Recycling rates in England are effectively unchanged since 2012. The average for Yorkshire is 43 per cent and there’s now little hope that the UK will meet its target to recycle half of all household waste by 2020.
Leeds City Council has already admitted that its household recycling rate for the year has fallen, and other local authorities in Yorkshire are expected to follow suit.
The Government has admitted that more needs to be done and is encouraging councils to reconsider the way that they collect household waste. Although it will be difficult for cities to buck the wider trend, Leeds is reviewing its recycling strategy – a senior official has admitted that it is starting “with almost a blank sheet of paper”.
With Leeds households producing half a tonne of non-recycled waste a year, the review might even lead to the kerbside collection of food waste and glass.
Campaigners have pointed out that this is only the latest change to the city’s recycling strategy. The council has also been accused of putting too much faith in its ability to divert waste from landfill.
When the Cross Green incinerator was opened last year, it was promised that 10 per cent of the waste it processed could be extracted and recycled. The facility saves the council around £7m per year in landfill charges, but has so far failed to reach its recycling target.
As a historian, I’m aware that we’ve faced similar challenges before. In the Second World War, recycling became an important part of life on the Home Front. Churchill’s government promoted recycling as a way to divert raw materials into the war industry and save shipping space for the import of food and weapons. Its policies were put into practice by local authorities and relied upon the active participation of ordinary citizens.
Leeds was one of the very first areas to respond to the request. The city purchased a fleet of new trailers to attach to its existing vehicles and sent out publicity encouraging people to sort their rubbish. But the council decided to focus its efforts on the construction of a state-of-the-art incinerator in Kirkstall. It argued that this would allow valuable materials to be extracted and recycled more efficiently than any change to kerbside collections. Its strategy seemed to work. That is until it found that other areas had made even greater improvements.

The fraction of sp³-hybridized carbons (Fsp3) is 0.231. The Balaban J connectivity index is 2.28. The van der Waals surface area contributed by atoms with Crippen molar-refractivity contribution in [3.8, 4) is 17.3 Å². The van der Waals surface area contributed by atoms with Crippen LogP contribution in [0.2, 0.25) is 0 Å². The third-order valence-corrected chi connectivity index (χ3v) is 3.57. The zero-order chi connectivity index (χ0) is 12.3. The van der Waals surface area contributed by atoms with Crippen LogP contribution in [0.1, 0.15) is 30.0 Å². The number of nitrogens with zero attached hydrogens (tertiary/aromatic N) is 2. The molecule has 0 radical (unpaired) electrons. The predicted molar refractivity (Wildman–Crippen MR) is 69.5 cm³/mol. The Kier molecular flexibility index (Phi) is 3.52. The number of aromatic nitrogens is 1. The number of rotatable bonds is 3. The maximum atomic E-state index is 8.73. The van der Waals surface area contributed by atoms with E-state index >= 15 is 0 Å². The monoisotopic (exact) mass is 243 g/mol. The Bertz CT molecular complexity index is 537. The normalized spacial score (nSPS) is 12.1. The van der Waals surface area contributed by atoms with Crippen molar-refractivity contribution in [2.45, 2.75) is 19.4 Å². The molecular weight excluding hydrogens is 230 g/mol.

I think that we can learn a valuable lesson from what happened next. After realising their strategy wasn’t as successful as they had thought, the wartime leaders of Leeds invited the public to suggest their own improvements. Hundreds of people attended public meetings and volunteered ideas. This led to the introduction of alternating fortnightly refuse and recycling collections, and the introduction of communal bins for paper, tins and food waste. It also led to an ambitious educational campaign to encourage even greater participation. By 1945, the amount of household waste recycled in Leeds had risen from 7,000 to 11,000 tonnes a year.
The situation today is very different from that experienced during the war. We produce far more waste than previous generations and no longer treat recycling as a military campaign, but the situation is no less serious than it was 75 years ago.
There are wartime precedents to much of the strategy currently under review. Leeds City Council’s waste team has developed educational resources designed to appeal to children, they are trying to encourage recycling in tower blocks by introducing competition between buildings, and have the power to issue fines for misusing green bins. Similar techniques to these were used during the war.
History suggests that an even bolder recycling strategy could work as long as the public support it and are involved in its design. With time running out to meet the UK’s recycling targets, it has to be hoped that history can be repeated in 2018.
Dr Henry Irving is a senior lecturer in public history at Leeds Beckett University and is writing a book on the social history of recycling in the Second World War.